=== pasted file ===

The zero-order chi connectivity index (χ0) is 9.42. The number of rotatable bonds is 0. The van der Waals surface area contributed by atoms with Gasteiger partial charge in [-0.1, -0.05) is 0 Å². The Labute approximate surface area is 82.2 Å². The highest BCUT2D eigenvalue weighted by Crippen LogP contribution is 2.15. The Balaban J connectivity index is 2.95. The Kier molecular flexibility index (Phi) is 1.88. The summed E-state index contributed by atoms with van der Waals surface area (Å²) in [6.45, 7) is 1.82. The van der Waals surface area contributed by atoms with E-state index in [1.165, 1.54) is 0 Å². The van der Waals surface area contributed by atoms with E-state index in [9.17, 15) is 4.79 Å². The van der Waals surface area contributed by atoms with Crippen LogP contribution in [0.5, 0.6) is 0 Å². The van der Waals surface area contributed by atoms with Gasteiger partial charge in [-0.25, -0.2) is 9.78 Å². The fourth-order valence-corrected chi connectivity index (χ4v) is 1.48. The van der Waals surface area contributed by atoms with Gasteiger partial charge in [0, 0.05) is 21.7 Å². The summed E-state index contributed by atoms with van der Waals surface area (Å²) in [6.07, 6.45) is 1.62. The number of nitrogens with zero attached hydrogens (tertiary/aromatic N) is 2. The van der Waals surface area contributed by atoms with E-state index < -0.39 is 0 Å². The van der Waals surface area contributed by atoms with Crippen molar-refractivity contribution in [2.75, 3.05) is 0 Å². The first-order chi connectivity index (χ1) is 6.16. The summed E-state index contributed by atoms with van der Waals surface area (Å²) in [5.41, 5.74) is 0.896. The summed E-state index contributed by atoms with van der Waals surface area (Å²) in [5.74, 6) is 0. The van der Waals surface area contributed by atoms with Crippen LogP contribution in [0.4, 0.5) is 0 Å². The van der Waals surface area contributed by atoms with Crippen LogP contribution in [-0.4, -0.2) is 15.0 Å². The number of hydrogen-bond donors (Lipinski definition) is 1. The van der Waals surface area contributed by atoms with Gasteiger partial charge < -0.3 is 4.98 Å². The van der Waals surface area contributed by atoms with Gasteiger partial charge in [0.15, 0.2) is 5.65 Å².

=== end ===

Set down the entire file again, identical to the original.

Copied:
The zero-order chi connectivity index (χ0) is 9.42. The number of rotatable bonds is 0. The van der Waals surface area contributed by atoms with Gasteiger partial charge in [-0.1, -0.05) is 0 Å². The Labute approximate surface area is 82.2 Å². The highest BCUT2D eigenvalue weighted by Crippen LogP contribution is 2.15. The Balaban J connectivity index is 2.95. The Kier molecular flexibility index (Phi) is 1.88. The summed E-state index contributed by atoms with van der Waals surface area (Å²) in [6.45, 7) is 1.82. The van der Waals surface area contributed by atoms with E-state index in [1.165, 1.54) is 0 Å². The van der Waals surface area contributed by atoms with E-state index in [9.17, 15) is 4.79 Å². The van der Waals surface area contributed by atoms with Crippen LogP contribution in [0.5, 0.6) is 0 Å². The van der Waals surface area contributed by atoms with Gasteiger partial charge in [-0.25, -0.2) is 9.78 Å². The fourth-order valence-corrected chi connectivity index (χ4v) is 1.48. The van der Waals surface area contributed by atoms with Gasteiger partial charge in [0, 0.05) is 21.7 Å². The summed E-state index contributed by atoms with van der Waals surface area (Å²) in [6.07, 6.45) is 1.62. The number of nitrogens with zero attached hydrogens (tertiary/aromatic N) is 2. The van der Waals surface area contributed by atoms with E-state index < -0.39 is 0 Å². The van der Waals surface area contributed by atoms with Crippen molar-refractivity contribution in [2.75, 3.05) is 0 Å². The first-order chi connectivity index (χ1) is 6.16. The summed E-state index contributed by atoms with van der Waals surface area (Å²) in [5.41, 5.74) is 0.896. The summed E-state index contributed by atoms with van der Waals surface area (Å²) in [5.74, 6) is 0. The van der Waals surface area contributed by atoms with Crippen LogP contribution in [0.4, 0.5) is 0 Å². The van der Waals surface area contributed by atoms with Crippen LogP contribution in [-0.4, -0.2) is 15.0 Å². The number of hydrogen-bond donors (Lipinski definition) is 1. The van der Waals surface area contributed by atoms with Gasteiger partial charge < -0.3 is 4.98 Å². The van der Waals surface area contributed by atoms with Gasteiger partial charge in [0.15, 0.2) is 5.65 Å².